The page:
Photos

One Africa Music Fest Felt Like the Beginning of a New Era

While we're still recovering from a night of Afrobeats landing stateside at One Africa Music Fest, take a look at our photos from the night.

As she held the door for her friend, a young woman said under her breath "that was the best concert I've ever been to."


The crowds leaving the Barclays Center Friday night looked stunned after the One Africa Music Fest. On Flatbush Avenue, groups of friends seemed to float-by dressed in their best Lagos/New York/Accra/London street style style. And while the scene was rather subdued compared to the typical Brooklyn arena crowd it’s because everyone was quietly beaming.

The pride comes from the feeling of having watched history being made. Of watching Afrobeats finally arrive in America fully formed with American celebrity co-signs, a number one hit on the charts and a big-budget arena show.

But the best part about #oneafricamusicfest was the crowd. #style

A photo posted by Okayafrica (@okayafrica) on

While Nigerian pop-music has been commanding huge crowds almost everywhere it touches down, it has never broken the sonic-wall of the American relevancy, until now. Friday night at the Barclays Center—Beyoncé’s Brooklyn Cathedral, the home of the Brooklyn Nets and the New York Islanders—more than a dozen of the scene’s biggest stars not just showed up but really made a case for why African pop-culture is the next big thing.

Tidal members can re-watch the livestream here.

Tiwa Savage

The only woman in a lineup of 15 men probably was the best performance overall: dancing, singing, charisma. The videos don't do justice to the feeling inside that arena when she hit the stage.

Photo by Johnette Reed.

Photo by Johnette Reed.

Flavour

A long-time star touted for his sex-appeal and gyrating hips, well, gyrated his hips while running through his hits.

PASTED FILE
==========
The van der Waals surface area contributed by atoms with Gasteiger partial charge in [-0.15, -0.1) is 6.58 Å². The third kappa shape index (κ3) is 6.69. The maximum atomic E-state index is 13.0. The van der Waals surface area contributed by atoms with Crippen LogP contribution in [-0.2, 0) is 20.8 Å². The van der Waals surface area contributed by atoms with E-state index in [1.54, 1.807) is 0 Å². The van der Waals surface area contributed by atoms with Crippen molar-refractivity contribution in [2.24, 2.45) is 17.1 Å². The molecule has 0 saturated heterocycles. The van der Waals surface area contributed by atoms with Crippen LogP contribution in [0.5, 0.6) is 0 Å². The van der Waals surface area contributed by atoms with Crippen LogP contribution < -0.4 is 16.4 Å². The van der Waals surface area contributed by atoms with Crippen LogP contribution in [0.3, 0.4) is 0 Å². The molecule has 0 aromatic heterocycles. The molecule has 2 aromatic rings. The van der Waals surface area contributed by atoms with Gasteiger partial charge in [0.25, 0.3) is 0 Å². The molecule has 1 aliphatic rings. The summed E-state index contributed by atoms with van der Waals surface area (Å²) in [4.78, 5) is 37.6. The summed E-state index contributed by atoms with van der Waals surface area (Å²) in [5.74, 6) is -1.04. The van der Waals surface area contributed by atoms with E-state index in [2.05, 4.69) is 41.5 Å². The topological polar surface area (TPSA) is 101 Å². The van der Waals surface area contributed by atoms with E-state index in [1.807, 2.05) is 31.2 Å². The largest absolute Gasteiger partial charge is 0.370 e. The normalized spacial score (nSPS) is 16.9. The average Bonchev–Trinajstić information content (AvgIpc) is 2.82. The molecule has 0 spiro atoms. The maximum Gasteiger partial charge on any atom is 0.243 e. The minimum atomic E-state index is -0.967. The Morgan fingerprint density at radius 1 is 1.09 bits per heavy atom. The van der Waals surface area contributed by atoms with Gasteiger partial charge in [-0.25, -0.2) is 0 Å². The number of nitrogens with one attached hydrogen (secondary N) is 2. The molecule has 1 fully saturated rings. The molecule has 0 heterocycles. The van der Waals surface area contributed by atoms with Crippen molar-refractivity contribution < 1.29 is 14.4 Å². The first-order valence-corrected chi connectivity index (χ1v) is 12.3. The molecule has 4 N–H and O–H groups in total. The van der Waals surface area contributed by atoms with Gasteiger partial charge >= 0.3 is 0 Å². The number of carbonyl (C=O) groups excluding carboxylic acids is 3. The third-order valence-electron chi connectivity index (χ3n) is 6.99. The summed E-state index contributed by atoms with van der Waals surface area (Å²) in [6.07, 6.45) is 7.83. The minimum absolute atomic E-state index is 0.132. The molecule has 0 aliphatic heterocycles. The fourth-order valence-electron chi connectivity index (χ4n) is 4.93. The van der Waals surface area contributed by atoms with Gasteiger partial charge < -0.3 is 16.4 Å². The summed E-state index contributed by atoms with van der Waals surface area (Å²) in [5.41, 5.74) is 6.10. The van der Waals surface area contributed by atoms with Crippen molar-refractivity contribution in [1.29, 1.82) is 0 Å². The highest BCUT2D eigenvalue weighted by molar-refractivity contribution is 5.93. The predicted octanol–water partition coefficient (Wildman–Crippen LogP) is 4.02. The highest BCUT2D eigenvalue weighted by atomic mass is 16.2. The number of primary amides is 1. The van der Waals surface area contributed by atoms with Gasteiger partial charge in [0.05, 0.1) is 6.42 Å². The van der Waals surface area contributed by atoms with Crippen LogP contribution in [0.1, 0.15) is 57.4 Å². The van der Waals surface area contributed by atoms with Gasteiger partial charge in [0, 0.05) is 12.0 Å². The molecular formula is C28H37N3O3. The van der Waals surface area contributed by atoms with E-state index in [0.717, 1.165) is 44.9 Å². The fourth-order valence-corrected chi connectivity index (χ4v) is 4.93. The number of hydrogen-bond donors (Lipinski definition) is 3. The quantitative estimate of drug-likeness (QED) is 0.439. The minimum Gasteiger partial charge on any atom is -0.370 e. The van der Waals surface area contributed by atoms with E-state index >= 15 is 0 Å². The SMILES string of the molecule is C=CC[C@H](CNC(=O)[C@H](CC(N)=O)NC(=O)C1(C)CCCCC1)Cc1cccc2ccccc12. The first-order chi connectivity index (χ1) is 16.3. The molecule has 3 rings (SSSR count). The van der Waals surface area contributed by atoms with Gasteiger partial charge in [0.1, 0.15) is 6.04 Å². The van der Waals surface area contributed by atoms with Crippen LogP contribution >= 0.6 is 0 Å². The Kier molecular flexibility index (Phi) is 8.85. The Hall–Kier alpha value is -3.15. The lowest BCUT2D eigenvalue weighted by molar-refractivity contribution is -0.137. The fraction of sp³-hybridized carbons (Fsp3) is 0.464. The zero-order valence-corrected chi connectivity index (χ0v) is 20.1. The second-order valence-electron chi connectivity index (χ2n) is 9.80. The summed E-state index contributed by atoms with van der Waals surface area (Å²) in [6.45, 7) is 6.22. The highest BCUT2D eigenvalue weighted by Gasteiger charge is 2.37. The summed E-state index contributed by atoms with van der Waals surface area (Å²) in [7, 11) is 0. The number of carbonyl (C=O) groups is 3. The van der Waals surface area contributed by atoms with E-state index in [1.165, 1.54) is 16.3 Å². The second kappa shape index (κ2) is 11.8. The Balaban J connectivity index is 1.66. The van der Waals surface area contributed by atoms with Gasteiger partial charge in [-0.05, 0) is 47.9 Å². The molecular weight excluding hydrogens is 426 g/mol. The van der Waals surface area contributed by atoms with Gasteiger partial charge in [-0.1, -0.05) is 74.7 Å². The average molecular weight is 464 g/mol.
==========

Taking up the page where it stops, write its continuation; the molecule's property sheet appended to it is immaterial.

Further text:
Photo by Johnette Reed.

Flavour and his crew.

A video posted by Okayafrica (@okayafrica) on

Diamond Platnumz

Repping Tanzania well with his fresh moves (and threads), he held his own and brought some much needed East African swag to the fest.

Photo by Johnette Reed.

Tanzania's Diamond Platnumz brought the moves last night. #oneafricamusicfest

A video posted by Okayafrica (@okayafrica) on

Praiz

The (very much underrated) R&B singer opened the show with his croons and piano chops. His full voice filled the arena as concert goers began to take their seats for a night they’ll never forget.

@officialpraiz performing at the #OneAfricaMusicFest, Barclays Center, New York

A photo posted by The Beat 99.9 Fm (@thebeat999fm) on

#awomansneed #oneafricamusicfest #SpotifyXMusicMovesAfrica #praiz

A photo posted by PRAIZ (@officialpraiz) on

Seun Kuti

Adorned by Laolu Senbanjo’s Sacred Art of the Ori, Fela’s spirit was alive and well with Seun’s solid set of his father’s classics.

Photo by Johnette Reed.

Photo by Johnette Reed.

Davido

The crowd chimed in and sang along to Dami Duro, Gobe and more of his dance-addicting tracks.

Photo by Johnette Reed.

Photo by Johnette Reed.